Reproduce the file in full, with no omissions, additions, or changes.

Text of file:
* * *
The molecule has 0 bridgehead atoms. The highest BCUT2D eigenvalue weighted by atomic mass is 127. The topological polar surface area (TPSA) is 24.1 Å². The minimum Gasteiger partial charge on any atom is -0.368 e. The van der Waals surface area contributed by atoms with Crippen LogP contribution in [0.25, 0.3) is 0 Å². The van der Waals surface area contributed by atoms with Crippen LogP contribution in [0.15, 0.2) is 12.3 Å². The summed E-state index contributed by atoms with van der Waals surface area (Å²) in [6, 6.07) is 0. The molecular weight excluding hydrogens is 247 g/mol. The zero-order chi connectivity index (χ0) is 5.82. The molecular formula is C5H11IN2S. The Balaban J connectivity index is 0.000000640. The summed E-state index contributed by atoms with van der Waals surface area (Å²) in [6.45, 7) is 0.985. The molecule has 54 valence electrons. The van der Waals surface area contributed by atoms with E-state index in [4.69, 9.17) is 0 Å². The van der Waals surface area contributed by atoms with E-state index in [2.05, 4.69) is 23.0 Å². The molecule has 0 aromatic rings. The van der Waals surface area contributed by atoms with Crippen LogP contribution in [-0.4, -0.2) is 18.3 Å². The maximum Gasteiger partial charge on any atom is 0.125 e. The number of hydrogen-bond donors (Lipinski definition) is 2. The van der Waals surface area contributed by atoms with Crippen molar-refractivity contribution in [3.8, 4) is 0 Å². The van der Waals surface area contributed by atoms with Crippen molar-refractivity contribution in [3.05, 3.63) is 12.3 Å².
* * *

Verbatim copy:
The molecule has 0 bridgehead atoms. The highest BCUT2D eigenvalue weighted by atomic mass is 127. The topological polar surface area (TPSA) is 24.1 Å². The minimum Gasteiger partial charge on any atom is -0.368 e. The van der Waals surface area contributed by atoms with Crippen LogP contribution in [0.25, 0.3) is 0 Å². The van der Waals surface area contributed by atoms with Crippen LogP contribution in [0.15, 0.2) is 12.3 Å². The summed E-state index contributed by atoms with van der Waals surface area (Å²) in [6, 6.07) is 0. The molecular weight excluding hydrogens is 247 g/mol. The zero-order chi connectivity index (χ0) is 5.82. The molecular formula is C5H11IN2S. The Balaban J connectivity index is 0.000000640. The summed E-state index contributed by atoms with van der Waals surface area (Å²) in [6.45, 7) is 0.985. The molecule has 54 valence electrons. The van der Waals surface area contributed by atoms with E-state index in [4.69, 9.17) is 0 Å². The van der Waals surface area contributed by atoms with E-state index in [2.05, 4.69) is 23.0 Å². The molecule has 0 aromatic rings. The van der Waals surface area contributed by atoms with Crippen LogP contribution in [-0.4, -0.2) is 18.3 Å². The maximum Gasteiger partial charge on any atom is 0.125 e. The number of hydrogen-bond donors (Lipinski definition) is 2. The van der Waals surface area contributed by atoms with Crippen molar-refractivity contribution in [3.8, 4) is 0 Å². The van der Waals surface area contributed by atoms with Crippen molar-refractivity contribution in [3.05, 3.63) is 12.3 Å².